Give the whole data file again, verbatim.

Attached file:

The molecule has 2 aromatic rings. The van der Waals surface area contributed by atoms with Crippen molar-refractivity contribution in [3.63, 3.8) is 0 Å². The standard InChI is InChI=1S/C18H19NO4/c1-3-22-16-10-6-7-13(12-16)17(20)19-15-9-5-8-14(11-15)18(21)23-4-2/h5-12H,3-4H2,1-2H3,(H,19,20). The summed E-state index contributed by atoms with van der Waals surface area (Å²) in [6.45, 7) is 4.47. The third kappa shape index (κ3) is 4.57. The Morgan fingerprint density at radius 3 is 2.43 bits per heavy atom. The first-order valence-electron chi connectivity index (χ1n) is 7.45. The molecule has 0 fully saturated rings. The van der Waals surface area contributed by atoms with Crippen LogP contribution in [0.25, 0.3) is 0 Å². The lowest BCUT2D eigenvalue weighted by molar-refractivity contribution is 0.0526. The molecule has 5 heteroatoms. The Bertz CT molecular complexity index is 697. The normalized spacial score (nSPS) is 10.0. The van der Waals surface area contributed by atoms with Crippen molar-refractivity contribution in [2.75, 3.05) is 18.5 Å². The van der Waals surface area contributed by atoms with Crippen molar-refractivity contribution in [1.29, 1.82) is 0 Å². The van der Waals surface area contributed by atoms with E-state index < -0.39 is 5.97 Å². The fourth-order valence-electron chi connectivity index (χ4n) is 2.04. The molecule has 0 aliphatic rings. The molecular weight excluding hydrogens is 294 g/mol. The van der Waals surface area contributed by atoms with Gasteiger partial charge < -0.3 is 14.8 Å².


The molecule has 2 aromatic rings. The van der Waals surface area contributed by atoms with Crippen molar-refractivity contribution in [3.63, 3.8) is 0 Å². The standard InChI is InChI=1S/C18H19NO4/c1-3-22-16-10-6-7-13(12-16)17(20)19-15-9-5-8-14(11-15)18(21)23-4-2/h5-12H,3-4H2,1-2H3,(H,19,20). The summed E-state index contributed by atoms with van der Waals surface area (Å²) in [6.45, 7) is 4.47. The third kappa shape index (κ3) is 4.57. The Morgan fingerprint density at radius 3 is 2.43 bits per heavy atom. The first-order valence-electron chi connectivity index (χ1n) is 7.45. The molecule has 0 fully saturated rings. The van der Waals surface area contributed by atoms with Crippen LogP contribution in [0.25, 0.3) is 0 Å². The lowest BCUT2D eigenvalue weighted by molar-refractivity contribution is 0.0526. The molecule has 5 heteroatoms. The Bertz CT molecular complexity index is 697. The normalized spacial score (nSPS) is 10.0. The van der Waals surface area contributed by atoms with Crippen molar-refractivity contribution in [2.75, 3.05) is 18.5 Å². The van der Waals surface area contributed by atoms with Crippen molar-refractivity contribution in [1.29, 1.82) is 0 Å². The van der Waals surface area contributed by atoms with E-state index < -0.39 is 5.97 Å². The fourth-order valence-electron chi connectivity index (χ4n) is 2.04. The molecule has 0 aliphatic rings. The molecular weight excluding hydrogens is 294 g/mol. The van der Waals surface area contributed by atoms with Gasteiger partial charge < -0.3 is 14.8 Å².